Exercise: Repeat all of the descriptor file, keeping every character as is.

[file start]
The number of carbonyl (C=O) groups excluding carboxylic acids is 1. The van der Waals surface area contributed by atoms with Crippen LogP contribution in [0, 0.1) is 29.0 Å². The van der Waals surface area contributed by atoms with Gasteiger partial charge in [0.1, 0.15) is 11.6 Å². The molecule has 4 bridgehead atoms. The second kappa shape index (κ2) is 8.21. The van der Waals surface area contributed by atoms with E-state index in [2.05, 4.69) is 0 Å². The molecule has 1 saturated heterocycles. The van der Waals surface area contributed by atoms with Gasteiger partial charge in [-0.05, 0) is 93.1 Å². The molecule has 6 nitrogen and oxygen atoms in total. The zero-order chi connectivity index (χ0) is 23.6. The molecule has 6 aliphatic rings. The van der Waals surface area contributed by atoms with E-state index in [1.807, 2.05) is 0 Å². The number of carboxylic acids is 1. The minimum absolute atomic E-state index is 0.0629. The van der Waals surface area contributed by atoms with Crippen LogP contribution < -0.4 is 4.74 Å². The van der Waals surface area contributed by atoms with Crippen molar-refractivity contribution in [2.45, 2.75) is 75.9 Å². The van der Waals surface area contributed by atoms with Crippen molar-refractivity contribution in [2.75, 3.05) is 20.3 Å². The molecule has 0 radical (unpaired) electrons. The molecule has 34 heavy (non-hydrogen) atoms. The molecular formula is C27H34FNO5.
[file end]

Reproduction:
The number of carbonyl (C=O) groups excluding carboxylic acids is 1. The van der Waals surface area contributed by atoms with Crippen LogP contribution in [0, 0.1) is 29.0 Å². The van der Waals surface area contributed by atoms with Gasteiger partial charge in [0.1, 0.15) is 11.6 Å². The molecule has 4 bridgehead atoms. The second kappa shape index (κ2) is 8.21. The van der Waals surface area contributed by atoms with E-state index in [2.05, 4.69) is 0 Å². The molecule has 1 saturated heterocycles. The van der Waals surface area contributed by atoms with Gasteiger partial charge in [-0.05, 0) is 93.1 Å². The molecule has 6 nitrogen and oxygen atoms in total. The zero-order chi connectivity index (χ0) is 23.6. The molecule has 6 aliphatic rings. The van der Waals surface area contributed by atoms with E-state index in [1.807, 2.05) is 0 Å². The number of carboxylic acids is 1. The minimum absolute atomic E-state index is 0.0629. The van der Waals surface area contributed by atoms with Crippen LogP contribution < -0.4 is 4.74 Å². The van der Waals surface area contributed by atoms with Crippen molar-refractivity contribution in [2.45, 2.75) is 75.9 Å². The van der Waals surface area contributed by atoms with Crippen molar-refractivity contribution in [2.75, 3.05) is 20.3 Å². The molecule has 0 radical (unpaired) electrons. The molecule has 34 heavy (non-hydrogen) atoms. The molecular formula is C27H34FNO5.